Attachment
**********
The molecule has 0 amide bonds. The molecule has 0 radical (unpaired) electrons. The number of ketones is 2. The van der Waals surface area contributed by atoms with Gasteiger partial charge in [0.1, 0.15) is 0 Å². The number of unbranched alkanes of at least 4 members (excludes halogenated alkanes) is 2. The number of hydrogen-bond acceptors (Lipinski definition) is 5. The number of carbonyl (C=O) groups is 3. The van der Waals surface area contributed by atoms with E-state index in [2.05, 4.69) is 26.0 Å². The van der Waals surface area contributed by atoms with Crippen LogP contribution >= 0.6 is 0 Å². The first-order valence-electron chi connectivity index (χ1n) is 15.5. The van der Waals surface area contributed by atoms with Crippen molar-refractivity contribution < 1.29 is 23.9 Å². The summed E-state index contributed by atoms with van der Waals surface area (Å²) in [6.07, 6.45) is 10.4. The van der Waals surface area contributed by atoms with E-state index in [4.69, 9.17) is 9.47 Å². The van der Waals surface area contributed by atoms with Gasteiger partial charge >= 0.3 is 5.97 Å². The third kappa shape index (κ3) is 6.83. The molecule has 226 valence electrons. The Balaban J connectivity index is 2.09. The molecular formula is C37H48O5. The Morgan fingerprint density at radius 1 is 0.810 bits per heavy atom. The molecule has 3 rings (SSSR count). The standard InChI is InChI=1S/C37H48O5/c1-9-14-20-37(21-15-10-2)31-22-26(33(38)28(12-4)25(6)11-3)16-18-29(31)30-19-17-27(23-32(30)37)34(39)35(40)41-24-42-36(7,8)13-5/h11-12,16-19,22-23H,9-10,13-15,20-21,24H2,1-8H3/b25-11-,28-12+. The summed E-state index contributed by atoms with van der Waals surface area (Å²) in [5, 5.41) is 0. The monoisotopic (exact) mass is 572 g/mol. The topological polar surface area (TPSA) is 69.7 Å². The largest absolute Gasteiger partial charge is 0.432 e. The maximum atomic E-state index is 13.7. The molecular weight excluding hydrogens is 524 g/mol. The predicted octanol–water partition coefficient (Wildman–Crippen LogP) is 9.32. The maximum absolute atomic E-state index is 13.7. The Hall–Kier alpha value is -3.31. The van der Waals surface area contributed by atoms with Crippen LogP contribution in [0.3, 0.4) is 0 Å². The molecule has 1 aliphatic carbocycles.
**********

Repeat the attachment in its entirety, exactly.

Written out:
The molecule has 0 amide bonds. The molecule has 0 radical (unpaired) electrons. The number of ketones is 2. The van der Waals surface area contributed by atoms with Gasteiger partial charge in [0.1, 0.15) is 0 Å². The number of unbranched alkanes of at least 4 members (excludes halogenated alkanes) is 2. The number of hydrogen-bond acceptors (Lipinski definition) is 5. The number of carbonyl (C=O) groups is 3. The van der Waals surface area contributed by atoms with E-state index in [2.05, 4.69) is 26.0 Å². The van der Waals surface area contributed by atoms with Crippen LogP contribution >= 0.6 is 0 Å². The first-order valence-electron chi connectivity index (χ1n) is 15.5. The van der Waals surface area contributed by atoms with Crippen molar-refractivity contribution < 1.29 is 23.9 Å². The summed E-state index contributed by atoms with van der Waals surface area (Å²) in [6.07, 6.45) is 10.4. The van der Waals surface area contributed by atoms with E-state index in [4.69, 9.17) is 9.47 Å². The van der Waals surface area contributed by atoms with Gasteiger partial charge >= 0.3 is 5.97 Å². The third kappa shape index (κ3) is 6.83. The molecule has 226 valence electrons. The Balaban J connectivity index is 2.09. The molecular formula is C37H48O5. The Morgan fingerprint density at radius 1 is 0.810 bits per heavy atom. The molecule has 3 rings (SSSR count). The standard InChI is InChI=1S/C37H48O5/c1-9-14-20-37(21-15-10-2)31-22-26(33(38)28(12-4)25(6)11-3)16-18-29(31)30-19-17-27(23-32(30)37)34(39)35(40)41-24-42-36(7,8)13-5/h11-12,16-19,22-23H,9-10,13-15,20-21,24H2,1-8H3/b25-11-,28-12+. The summed E-state index contributed by atoms with van der Waals surface area (Å²) in [5, 5.41) is 0. The monoisotopic (exact) mass is 572 g/mol. The topological polar surface area (TPSA) is 69.7 Å². The largest absolute Gasteiger partial charge is 0.432 e. The maximum atomic E-state index is 13.7. The molecular weight excluding hydrogens is 524 g/mol. The predicted octanol–water partition coefficient (Wildman–Crippen LogP) is 9.32. The maximum absolute atomic E-state index is 13.7. The Hall–Kier alpha value is -3.31. The van der Waals surface area contributed by atoms with Crippen LogP contribution in [0.3, 0.4) is 0 Å². The molecule has 1 aliphatic carbocycles.